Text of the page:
An interesting piece of corroboration of life in occupied Belgium comes from Harry Beaumont, one of the allied soldiers whom Edith Cavell helped to escape. Harry was injured in the retreat from Mons on 24th August 1914 and saved from capture by a Belgian family called Neussy. His escape route included Brussels, Louvain and the Monastery of Averabode, where the monks looked after a group of wounded British soldiers with immense care. 
Harry stated that Edith Cavell was ‘running’ the escape route and their Belgian courier ‘promised to report our position to Nurse Cavell’. His story is not one of hardship and austerity. He made no mention of starving children and desperate queues for food. The very opposite is true. Harry wrote of one safe house in glowing terms; ‘our hostess was a very wealthy woman. Her house was stocked with everything of the best and for eight days, we lived like Lords.’  Indeed Harry Beaumont admitted that such was the generosity of the people that even when Belgian citizens were issued with ration cards, he and his fellow escapees received far more than they would have been entitled to had they depended solely on rations. There were shortages of meat and flour, but vegetable and eggs were plentiful and the local fraternity provided extras. 
He also, quite innocently, demonstrated the complicity of the Commission for Relief in Belgium which clearly knew all about the de Croy network. When one of the Belgian agents in Antwerp demanded cash payment for hiding him from the authorities, Harry and his companion, at that point an Irishman, went to the headquarters of the ‘American’ Commission for Relief in Belgium. They told the story of their escape and their need for funds. The money was forthcoming. Furthermore, the Americans took control and subsidised Harry’s relatively prolonged stay in Antwerp. He was given an allowance of sixteen francs a day and placed in a safe-house of their choice. Eventually, several weeks later, on 16 May 1915, having cracked open a bottle of celebratory champagne, he boarded a tram to the outskirts of the city and, through the trials and tribulations of naked determination, reached Holland safety. His guide was directly provided by the CRB.  Does anyone imagine that the Americans in Brussels were not fully informed of what was happening by their compatriots in Antwerp? Not only did the Americans know what was happening, they were actively and secretly complicit.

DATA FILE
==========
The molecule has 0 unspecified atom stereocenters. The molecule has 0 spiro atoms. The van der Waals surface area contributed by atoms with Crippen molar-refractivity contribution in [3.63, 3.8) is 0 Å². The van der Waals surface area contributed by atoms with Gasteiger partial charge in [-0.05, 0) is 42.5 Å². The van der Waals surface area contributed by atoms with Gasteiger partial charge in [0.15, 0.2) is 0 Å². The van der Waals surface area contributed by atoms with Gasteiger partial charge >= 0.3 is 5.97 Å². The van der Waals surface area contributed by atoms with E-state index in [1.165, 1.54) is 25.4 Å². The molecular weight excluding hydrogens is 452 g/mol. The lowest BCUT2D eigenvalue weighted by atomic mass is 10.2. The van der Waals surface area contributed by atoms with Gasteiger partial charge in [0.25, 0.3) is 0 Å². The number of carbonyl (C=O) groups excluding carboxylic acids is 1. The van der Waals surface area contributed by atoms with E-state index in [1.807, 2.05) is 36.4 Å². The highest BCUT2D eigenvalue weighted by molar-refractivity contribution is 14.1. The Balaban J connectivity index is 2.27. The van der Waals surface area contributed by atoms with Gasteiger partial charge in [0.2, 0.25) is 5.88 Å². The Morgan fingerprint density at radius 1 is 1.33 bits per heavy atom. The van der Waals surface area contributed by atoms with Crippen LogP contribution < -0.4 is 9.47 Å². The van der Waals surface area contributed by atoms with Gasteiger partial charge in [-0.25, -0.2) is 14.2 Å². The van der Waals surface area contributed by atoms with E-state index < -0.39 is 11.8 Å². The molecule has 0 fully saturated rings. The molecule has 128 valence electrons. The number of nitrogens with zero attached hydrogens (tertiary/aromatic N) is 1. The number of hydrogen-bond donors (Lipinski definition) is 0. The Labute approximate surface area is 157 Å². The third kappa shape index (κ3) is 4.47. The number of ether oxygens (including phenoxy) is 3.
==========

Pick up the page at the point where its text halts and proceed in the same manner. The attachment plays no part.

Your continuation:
Harry’s account gives us some clear pointers. The network for escapees was organised in Brussels through Edith Cavell. The soldiers were well fed and well treated. There was no awareness of the alleged widespread hunger and want. The Americans knew all about them network, and actively supported it, albeit in a clandestine manner. They knew all about Edith’s correspondence, and most probably knew precisely what she was reporting to London. Spying on one’s allies is not a recent phenomenon. When she was arrested in her office by the Germans on Thursday 5 August, the police found a letter sent from London; it bore the seal of the American Consulate in Brussels. 
Thus Edith was a major figure in Brussels medical circles whose work was highly valued by her employer, the King’s personal physician. She was acknowledged as one of the leading nursing practitioners in the land, but forbidden to practice by the occupying forces. Edith was active inside an underground and espionage network which, amongst other work, repatriated soldiers stranded behind enemy lines. Her correspondence was widespread and fearless. We know that she wrote to her family, to the British press and the Nursing Mirror. She wrote about the conditions of the people as she experienced it, and hinted strongly of wrong-doing. Edith Cavell was sufficiently important to the authorities in London and Brussels that her correspondence was transmitted through the American Legation. They had just delivered a letter to her from London when she was arrested.
Yet the Americans at the Legation and in the Commission for Relief in Belgium apparently knew nothing about her arrest … or so they were to claim.
 The Times, 15 Aug, 1914, p.8.
 Nursing Mirror and Midwives’ Journal, vol. XXI no. 526, p. 57.
 Diana Souhami, Edith Cavell, pp 200-203.
 Ibid., p. 248.
 Ibid., p. 259.
 Nursing Mirror and Midwives’ Journal, vol. XXI no. 526, p. 57.
 Ibid., p. 63.
 Ibid., p. 64.
 Harry Beaumont, Old Contemptible, p. 154.
 Souhami, Edith Cavell, p. 221.
 Beaumont, Old Contemptible, p. 95.
 Ibid., p. 181.
 Souhami, Edith Cavell, p. 271.